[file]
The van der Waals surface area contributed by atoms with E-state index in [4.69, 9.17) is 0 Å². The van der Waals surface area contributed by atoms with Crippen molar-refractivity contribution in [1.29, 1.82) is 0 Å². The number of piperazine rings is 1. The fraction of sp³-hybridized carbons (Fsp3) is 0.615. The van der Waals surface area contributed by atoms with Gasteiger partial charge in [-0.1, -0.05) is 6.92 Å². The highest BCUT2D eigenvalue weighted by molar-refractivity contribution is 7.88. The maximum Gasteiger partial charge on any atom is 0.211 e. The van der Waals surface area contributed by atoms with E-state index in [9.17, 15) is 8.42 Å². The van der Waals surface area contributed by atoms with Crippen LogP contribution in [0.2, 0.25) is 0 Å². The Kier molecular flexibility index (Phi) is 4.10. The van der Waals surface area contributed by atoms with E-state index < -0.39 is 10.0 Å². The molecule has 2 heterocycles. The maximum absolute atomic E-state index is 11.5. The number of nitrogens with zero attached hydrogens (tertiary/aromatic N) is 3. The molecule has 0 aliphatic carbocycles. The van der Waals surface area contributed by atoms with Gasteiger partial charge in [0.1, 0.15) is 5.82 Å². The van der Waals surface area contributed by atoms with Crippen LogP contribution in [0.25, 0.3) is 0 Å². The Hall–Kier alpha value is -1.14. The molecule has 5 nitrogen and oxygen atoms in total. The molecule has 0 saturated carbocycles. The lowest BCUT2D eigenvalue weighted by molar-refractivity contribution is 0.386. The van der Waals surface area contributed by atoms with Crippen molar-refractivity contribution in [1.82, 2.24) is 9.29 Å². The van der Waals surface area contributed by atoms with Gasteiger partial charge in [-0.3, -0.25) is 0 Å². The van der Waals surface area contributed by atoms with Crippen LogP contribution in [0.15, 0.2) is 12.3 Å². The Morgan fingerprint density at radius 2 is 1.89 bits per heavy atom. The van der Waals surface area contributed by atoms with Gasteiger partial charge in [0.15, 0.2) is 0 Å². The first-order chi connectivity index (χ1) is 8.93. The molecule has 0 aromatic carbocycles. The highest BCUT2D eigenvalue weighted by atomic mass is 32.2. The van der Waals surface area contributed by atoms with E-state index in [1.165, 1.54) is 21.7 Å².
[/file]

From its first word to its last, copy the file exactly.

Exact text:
The van der Waals surface area contributed by atoms with E-state index in [4.69, 9.17) is 0 Å². The van der Waals surface area contributed by atoms with Crippen molar-refractivity contribution in [1.29, 1.82) is 0 Å². The number of piperazine rings is 1. The fraction of sp³-hybridized carbons (Fsp3) is 0.615. The van der Waals surface area contributed by atoms with Gasteiger partial charge in [-0.1, -0.05) is 6.92 Å². The highest BCUT2D eigenvalue weighted by molar-refractivity contribution is 7.88. The maximum Gasteiger partial charge on any atom is 0.211 e. The van der Waals surface area contributed by atoms with E-state index in [9.17, 15) is 8.42 Å². The van der Waals surface area contributed by atoms with Crippen LogP contribution in [0.2, 0.25) is 0 Å². The Kier molecular flexibility index (Phi) is 4.10. The van der Waals surface area contributed by atoms with E-state index < -0.39 is 10.0 Å². The molecule has 2 heterocycles. The maximum absolute atomic E-state index is 11.5. The number of nitrogens with zero attached hydrogens (tertiary/aromatic N) is 3. The molecule has 0 aliphatic carbocycles. The van der Waals surface area contributed by atoms with Gasteiger partial charge in [0.1, 0.15) is 5.82 Å². The van der Waals surface area contributed by atoms with Crippen LogP contribution in [0.25, 0.3) is 0 Å². The Hall–Kier alpha value is -1.14. The molecule has 5 nitrogen and oxygen atoms in total. The molecule has 0 saturated carbocycles. The lowest BCUT2D eigenvalue weighted by molar-refractivity contribution is 0.386. The van der Waals surface area contributed by atoms with Crippen molar-refractivity contribution in [1.82, 2.24) is 9.29 Å². The van der Waals surface area contributed by atoms with Gasteiger partial charge in [-0.3, -0.25) is 0 Å². The van der Waals surface area contributed by atoms with Crippen LogP contribution in [0.15, 0.2) is 12.3 Å². The Morgan fingerprint density at radius 2 is 1.89 bits per heavy atom. The van der Waals surface area contributed by atoms with Gasteiger partial charge in [0.15, 0.2) is 0 Å². The first-order chi connectivity index (χ1) is 8.93. The molecule has 0 aromatic carbocycles. The highest BCUT2D eigenvalue weighted by atomic mass is 32.2. The van der Waals surface area contributed by atoms with E-state index in [1.165, 1.54) is 21.7 Å².